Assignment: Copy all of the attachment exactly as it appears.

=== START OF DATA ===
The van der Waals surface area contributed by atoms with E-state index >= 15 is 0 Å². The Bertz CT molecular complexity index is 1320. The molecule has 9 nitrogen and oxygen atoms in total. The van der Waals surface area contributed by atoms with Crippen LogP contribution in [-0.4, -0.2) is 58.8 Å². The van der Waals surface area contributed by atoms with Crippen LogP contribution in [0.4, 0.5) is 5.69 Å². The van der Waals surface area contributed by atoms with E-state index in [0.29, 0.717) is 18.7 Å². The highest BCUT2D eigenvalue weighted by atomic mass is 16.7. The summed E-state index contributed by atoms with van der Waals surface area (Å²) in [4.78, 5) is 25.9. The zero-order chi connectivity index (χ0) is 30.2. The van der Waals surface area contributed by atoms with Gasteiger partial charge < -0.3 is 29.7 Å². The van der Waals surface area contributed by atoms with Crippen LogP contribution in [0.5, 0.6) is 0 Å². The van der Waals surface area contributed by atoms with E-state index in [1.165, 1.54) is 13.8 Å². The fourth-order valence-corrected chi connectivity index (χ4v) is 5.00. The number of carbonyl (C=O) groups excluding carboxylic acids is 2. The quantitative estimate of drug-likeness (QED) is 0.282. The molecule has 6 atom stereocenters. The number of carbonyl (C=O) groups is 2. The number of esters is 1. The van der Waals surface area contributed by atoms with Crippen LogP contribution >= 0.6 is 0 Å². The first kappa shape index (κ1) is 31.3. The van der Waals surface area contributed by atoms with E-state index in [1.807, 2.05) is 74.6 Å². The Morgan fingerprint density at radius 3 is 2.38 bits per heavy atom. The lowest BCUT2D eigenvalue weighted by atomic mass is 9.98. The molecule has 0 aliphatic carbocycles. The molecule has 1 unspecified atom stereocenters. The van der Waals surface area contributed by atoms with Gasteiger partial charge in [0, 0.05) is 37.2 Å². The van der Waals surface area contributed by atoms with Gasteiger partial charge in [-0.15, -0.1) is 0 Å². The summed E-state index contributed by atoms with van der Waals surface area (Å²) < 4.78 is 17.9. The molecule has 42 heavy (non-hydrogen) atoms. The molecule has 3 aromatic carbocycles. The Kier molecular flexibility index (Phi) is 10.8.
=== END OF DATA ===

The van der Waals surface area contributed by atoms with E-state index >= 15 is 0 Å². The Bertz CT molecular complexity index is 1320. The molecule has 9 nitrogen and oxygen atoms in total. The van der Waals surface area contributed by atoms with Crippen LogP contribution in [-0.4, -0.2) is 58.8 Å². The van der Waals surface area contributed by atoms with Crippen LogP contribution in [0.4, 0.5) is 5.69 Å². The van der Waals surface area contributed by atoms with E-state index in [0.29, 0.717) is 18.7 Å². The highest BCUT2D eigenvalue weighted by atomic mass is 16.7. The summed E-state index contributed by atoms with van der Waals surface area (Å²) in [4.78, 5) is 25.9. The zero-order chi connectivity index (χ0) is 30.2. The van der Waals surface area contributed by atoms with Gasteiger partial charge < -0.3 is 29.7 Å². The van der Waals surface area contributed by atoms with Crippen LogP contribution in [0.5, 0.6) is 0 Å². The van der Waals surface area contributed by atoms with E-state index in [1.165, 1.54) is 13.8 Å². The fourth-order valence-corrected chi connectivity index (χ4v) is 5.00. The number of carbonyl (C=O) groups excluding carboxylic acids is 2. The quantitative estimate of drug-likeness (QED) is 0.282. The molecule has 6 atom stereocenters. The number of carbonyl (C=O) groups is 2. The number of esters is 1. The van der Waals surface area contributed by atoms with Crippen LogP contribution >= 0.6 is 0 Å². The first kappa shape index (κ1) is 31.3. The van der Waals surface area contributed by atoms with E-state index in [1.807, 2.05) is 74.6 Å². The Morgan fingerprint density at radius 3 is 2.38 bits per heavy atom. The lowest BCUT2D eigenvalue weighted by atomic mass is 9.98. The molecule has 0 aliphatic carbocycles. The molecule has 1 unspecified atom stereocenters. The van der Waals surface area contributed by atoms with Gasteiger partial charge in [0, 0.05) is 37.2 Å². The van der Waals surface area contributed by atoms with Gasteiger partial charge in [-0.15, -0.1) is 0 Å². The summed E-state index contributed by atoms with van der Waals surface area (Å²) < 4.78 is 17.9. The molecule has 42 heavy (non-hydrogen) atoms. The molecule has 3 aromatic carbocycles. The Kier molecular flexibility index (Phi) is 10.8.